Saturday, July 10, 2010

Curriculum 21: new program structures

I am currently immersed in the book Curriculum 21, edited by Helen Hayes Jacobs. We were given it by our principal to read over the summer. I love that about our school! Not only do I love it that we are expected to be learners but I am thrilled to see that it is becoming an expectation in our school that we become a 21st century school. We are coupling this summer’s PD reading with a professional learning inservice in the fall and continuing PD throughout the year. We will have professional learning communities instead of staff meetings (always nice to dream!) and we will share our learning with each other. A bit like Fedex days at Google?! There will be on-going support for our teachers provided by our in school technology PLC and downtown consultants. Sounds great? Sure does.

Problem is that there is much research that says unless we make sweeping changes to existing program structures, we are about to fail. Even if we mean to follow the steps of the change management model ADKAR (awareness, desire, knowledge, ability, and reinforcement), we may be doomed to failure. One author suggests (Christensen, Disrupting Class)that the only way we will become a 21st century school and use technology effectively is to separate from conventional schools or form a charter school.

In the first chapter of Curriculum 21, Jacobs clearly states what we need to do is not to renewal schools. We need to find new ways to do school! In addition, she says that we should not describe this important process as change, we should describe it as growth instead. I personally like the word transformative. Jacobs says change is seen by too many stakeholders as temporary, as trendy and superficial. Most importantly, she states that there are four important program structures of traditional schools that affect student and curricular success. Anyone who has worked in a school or gone to a school (think about that!) should know about the current restrictive program structures of most of today’s schools. They are:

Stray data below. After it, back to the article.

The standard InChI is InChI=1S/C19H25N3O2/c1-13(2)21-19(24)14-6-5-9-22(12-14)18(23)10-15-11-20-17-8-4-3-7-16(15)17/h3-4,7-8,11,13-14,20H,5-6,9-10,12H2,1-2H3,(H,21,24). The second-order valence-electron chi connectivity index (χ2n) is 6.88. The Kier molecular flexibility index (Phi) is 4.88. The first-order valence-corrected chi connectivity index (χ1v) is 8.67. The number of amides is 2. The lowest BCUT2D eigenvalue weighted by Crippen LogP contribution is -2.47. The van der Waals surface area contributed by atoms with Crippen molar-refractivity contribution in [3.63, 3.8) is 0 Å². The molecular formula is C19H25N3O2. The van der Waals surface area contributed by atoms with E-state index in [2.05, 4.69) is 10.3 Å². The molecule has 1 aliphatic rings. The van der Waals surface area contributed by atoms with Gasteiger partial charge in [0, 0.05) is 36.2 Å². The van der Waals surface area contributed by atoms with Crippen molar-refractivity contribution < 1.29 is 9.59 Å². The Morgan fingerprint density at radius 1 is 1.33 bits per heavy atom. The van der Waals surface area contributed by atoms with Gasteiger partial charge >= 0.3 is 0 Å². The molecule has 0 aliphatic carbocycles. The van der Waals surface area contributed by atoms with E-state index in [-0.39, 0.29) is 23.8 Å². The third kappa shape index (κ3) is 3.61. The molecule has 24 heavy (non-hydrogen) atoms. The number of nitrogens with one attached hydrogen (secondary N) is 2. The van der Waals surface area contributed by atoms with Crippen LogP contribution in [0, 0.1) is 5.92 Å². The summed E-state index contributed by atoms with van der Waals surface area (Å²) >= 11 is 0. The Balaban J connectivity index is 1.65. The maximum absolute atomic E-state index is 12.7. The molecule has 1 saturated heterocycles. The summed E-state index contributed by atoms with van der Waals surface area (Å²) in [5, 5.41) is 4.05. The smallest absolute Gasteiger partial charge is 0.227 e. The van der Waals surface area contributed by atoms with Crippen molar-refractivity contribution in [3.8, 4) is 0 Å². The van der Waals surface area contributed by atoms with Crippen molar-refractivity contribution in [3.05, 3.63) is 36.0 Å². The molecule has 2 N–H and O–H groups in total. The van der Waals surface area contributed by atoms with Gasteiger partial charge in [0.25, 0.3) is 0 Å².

1. the schedule (both short and long term)
2. the way we group our learners
3. personnel allocations
4. use of space (both physical and virtual)

She argues that (paraphrasing) the existing structures are dated, inhibiting, even negative. There is currently a kind of entrenched monotony that is being supported by our existing structures. The actual design of the physical space of schools limits the types of learning experiences that students can have as well as how frequently teachers will have the opportunity to interact with one another. She says that multi-aged groups, accompanied by thoughtfully grouped personnel for our young learners, have proven to be especially effective, yet we isolate teachers in separate classrooms. School structures need to match the times in which we live. Form should support function and not the other way around. We have 1930’s schedules, grouping patterns and spaces, and so the curriculum follows. And now, more than ever, we have new forms to work with that do not seem to be breaking into and replacing these existing structures.

What does this mean for the structure of my classroom? I have not perfected my classroom just yet, so I don’t have a definitive list. I know I need to schedule time differently. No more ½ hour writing, then a new teacher coming in to teach art for ½ hour. There could be specialist teachers assisting with integrated inquiry work instead of teaching separate subjects. There need to be longer periods for more creative work, more out-of-school learning, more grouping of students according to interests, movement between classrooms for teachers and students, using the computer to extend learning outside our walls, developing personal learning communities on line, critical thinking and differentiated learning….and so many more! Much of this will take a collaborative effort by stakeholders at our school.

Do you agree with Jacobs’ assessment? What do these words mean for your classroom, your building and your concept of what school should be? Our staff will meet in the fall and begin the journey together as a school community. My dream is that my vision will be expanded and improved by our school community and our students will benefit as we move closer to our goal of evolving out of the past, away from a broken model of school and of learning.

I have been learning about 21st century classrooms for a long time. I am sometimes discouraged by the challenges of change, even just in my own room. Jacobs is the first author that puts into words some of the real obstacles schools face. Without addressing these archaic program structures we cannot fully embrace the principles of 21st century education. The down side of inaction is too scary to ponder. Let’s do it together and soon!

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